Bob Lemberger, who helped organize the Nixon Library's popular model train exhibitions over the holidays in 2006 and 2007, writes as follows about an interplanetary image he brought back from a recent visit to North Carolina, birth state of flight:
I took it at Kill Devil Hills, not Kitty Hawk, where the Wright brothers made their historic flight. Atop the large hill named Big Kill Devil Hill is a granite monument dedicated in 1932 commemorating the first man-powered flight in 1903. The dedication was attended by Orville Wright; Wilbur had passed away in 1912. The hill was often used by the brothers for testing gliders for a three-year period starting in 1900 and was the site of their first attempted powered flight, which resulted in Wilbur crashing their Wright Flier. Three days later, after some repairs, Orville made the first successful flight from level ground a few hundred yards away.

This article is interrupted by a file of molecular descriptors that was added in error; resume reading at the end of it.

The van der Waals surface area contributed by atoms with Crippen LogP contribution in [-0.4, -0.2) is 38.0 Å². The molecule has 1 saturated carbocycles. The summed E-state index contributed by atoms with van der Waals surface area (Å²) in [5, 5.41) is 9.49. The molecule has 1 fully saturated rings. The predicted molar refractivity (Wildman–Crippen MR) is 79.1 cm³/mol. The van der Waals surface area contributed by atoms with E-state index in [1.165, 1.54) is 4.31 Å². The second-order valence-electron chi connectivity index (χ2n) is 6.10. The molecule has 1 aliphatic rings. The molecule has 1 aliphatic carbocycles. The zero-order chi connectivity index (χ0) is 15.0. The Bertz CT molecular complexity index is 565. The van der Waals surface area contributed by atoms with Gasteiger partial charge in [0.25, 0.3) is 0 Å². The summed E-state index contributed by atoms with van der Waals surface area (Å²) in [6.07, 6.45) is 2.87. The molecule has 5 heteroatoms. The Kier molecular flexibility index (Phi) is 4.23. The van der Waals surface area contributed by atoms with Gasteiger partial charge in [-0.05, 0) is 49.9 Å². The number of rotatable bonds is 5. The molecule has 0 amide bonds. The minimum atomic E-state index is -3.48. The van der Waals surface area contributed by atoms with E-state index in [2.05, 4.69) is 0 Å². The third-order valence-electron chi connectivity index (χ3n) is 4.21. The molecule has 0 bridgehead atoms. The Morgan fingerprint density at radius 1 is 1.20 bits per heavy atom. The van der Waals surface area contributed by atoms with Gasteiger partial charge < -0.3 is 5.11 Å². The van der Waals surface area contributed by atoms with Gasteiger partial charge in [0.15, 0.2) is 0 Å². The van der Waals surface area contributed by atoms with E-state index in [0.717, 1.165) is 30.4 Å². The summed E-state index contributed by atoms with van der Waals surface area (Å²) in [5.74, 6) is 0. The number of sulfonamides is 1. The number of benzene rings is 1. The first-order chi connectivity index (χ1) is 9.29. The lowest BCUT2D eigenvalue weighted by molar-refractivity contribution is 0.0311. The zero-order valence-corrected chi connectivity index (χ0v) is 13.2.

On July 20, 1969, Apollo 11 touched down on the moon with a small piece of fabric from the wing of the 1903 Wright Flier along with a small sliver from one of its propellers. Look in the upper right hand corner of the picture, and you can see the moon rising. I like the picture, as it captures where man's powered flight first began and where it has gone -- so far.